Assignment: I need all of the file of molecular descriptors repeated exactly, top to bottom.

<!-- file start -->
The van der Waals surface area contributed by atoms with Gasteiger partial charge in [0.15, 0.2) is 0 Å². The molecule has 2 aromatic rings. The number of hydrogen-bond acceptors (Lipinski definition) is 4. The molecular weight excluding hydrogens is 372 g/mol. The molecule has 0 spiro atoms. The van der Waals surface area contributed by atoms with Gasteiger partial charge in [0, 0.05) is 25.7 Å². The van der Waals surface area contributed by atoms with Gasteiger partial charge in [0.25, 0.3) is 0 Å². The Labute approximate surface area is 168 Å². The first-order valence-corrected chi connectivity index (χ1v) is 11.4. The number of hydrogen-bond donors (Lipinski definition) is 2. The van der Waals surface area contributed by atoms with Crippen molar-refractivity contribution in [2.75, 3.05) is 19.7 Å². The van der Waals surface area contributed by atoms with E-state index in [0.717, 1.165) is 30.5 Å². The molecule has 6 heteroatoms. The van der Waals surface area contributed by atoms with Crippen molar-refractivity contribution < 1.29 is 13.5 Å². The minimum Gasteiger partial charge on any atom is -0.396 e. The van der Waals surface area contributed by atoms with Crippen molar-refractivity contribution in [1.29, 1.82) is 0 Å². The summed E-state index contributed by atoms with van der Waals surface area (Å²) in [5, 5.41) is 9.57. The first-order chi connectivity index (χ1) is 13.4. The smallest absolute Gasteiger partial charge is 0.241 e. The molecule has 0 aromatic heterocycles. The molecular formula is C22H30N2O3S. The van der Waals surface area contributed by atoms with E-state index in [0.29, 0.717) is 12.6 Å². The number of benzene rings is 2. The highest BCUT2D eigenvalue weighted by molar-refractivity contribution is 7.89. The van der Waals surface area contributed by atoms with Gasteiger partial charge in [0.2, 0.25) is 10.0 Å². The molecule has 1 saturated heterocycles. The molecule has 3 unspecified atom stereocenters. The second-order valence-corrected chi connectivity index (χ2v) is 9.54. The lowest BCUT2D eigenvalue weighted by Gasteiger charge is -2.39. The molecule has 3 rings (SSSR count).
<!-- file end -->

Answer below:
The van der Waals surface area contributed by atoms with Gasteiger partial charge in [0.15, 0.2) is 0 Å². The molecule has 2 aromatic rings. The number of hydrogen-bond acceptors (Lipinski definition) is 4. The molecular weight excluding hydrogens is 372 g/mol. The molecule has 0 spiro atoms. The van der Waals surface area contributed by atoms with Gasteiger partial charge in [0, 0.05) is 25.7 Å². The van der Waals surface area contributed by atoms with Gasteiger partial charge in [0.25, 0.3) is 0 Å². The Labute approximate surface area is 168 Å². The first-order valence-corrected chi connectivity index (χ1v) is 11.4. The number of hydrogen-bond donors (Lipinski definition) is 2. The van der Waals surface area contributed by atoms with Crippen molar-refractivity contribution in [2.75, 3.05) is 19.7 Å². The van der Waals surface area contributed by atoms with E-state index in [0.717, 1.165) is 30.5 Å². The molecule has 6 heteroatoms. The van der Waals surface area contributed by atoms with Crippen molar-refractivity contribution < 1.29 is 13.5 Å². The minimum Gasteiger partial charge on any atom is -0.396 e. The van der Waals surface area contributed by atoms with Crippen molar-refractivity contribution in [1.29, 1.82) is 0 Å². The summed E-state index contributed by atoms with van der Waals surface area (Å²) in [5, 5.41) is 9.57. The first-order chi connectivity index (χ1) is 13.4. The smallest absolute Gasteiger partial charge is 0.241 e. The molecule has 0 aromatic heterocycles. The molecular formula is C22H30N2O3S. The van der Waals surface area contributed by atoms with E-state index in [0.29, 0.717) is 12.6 Å². The number of benzene rings is 2. The highest BCUT2D eigenvalue weighted by molar-refractivity contribution is 7.89. The van der Waals surface area contributed by atoms with Gasteiger partial charge in [0.2, 0.25) is 10.0 Å². The molecule has 1 saturated heterocycles. The molecule has 3 unspecified atom stereocenters. The second-order valence-corrected chi connectivity index (χ2v) is 9.54. The lowest BCUT2D eigenvalue weighted by Gasteiger charge is -2.39. The molecule has 3 rings (SSSR count).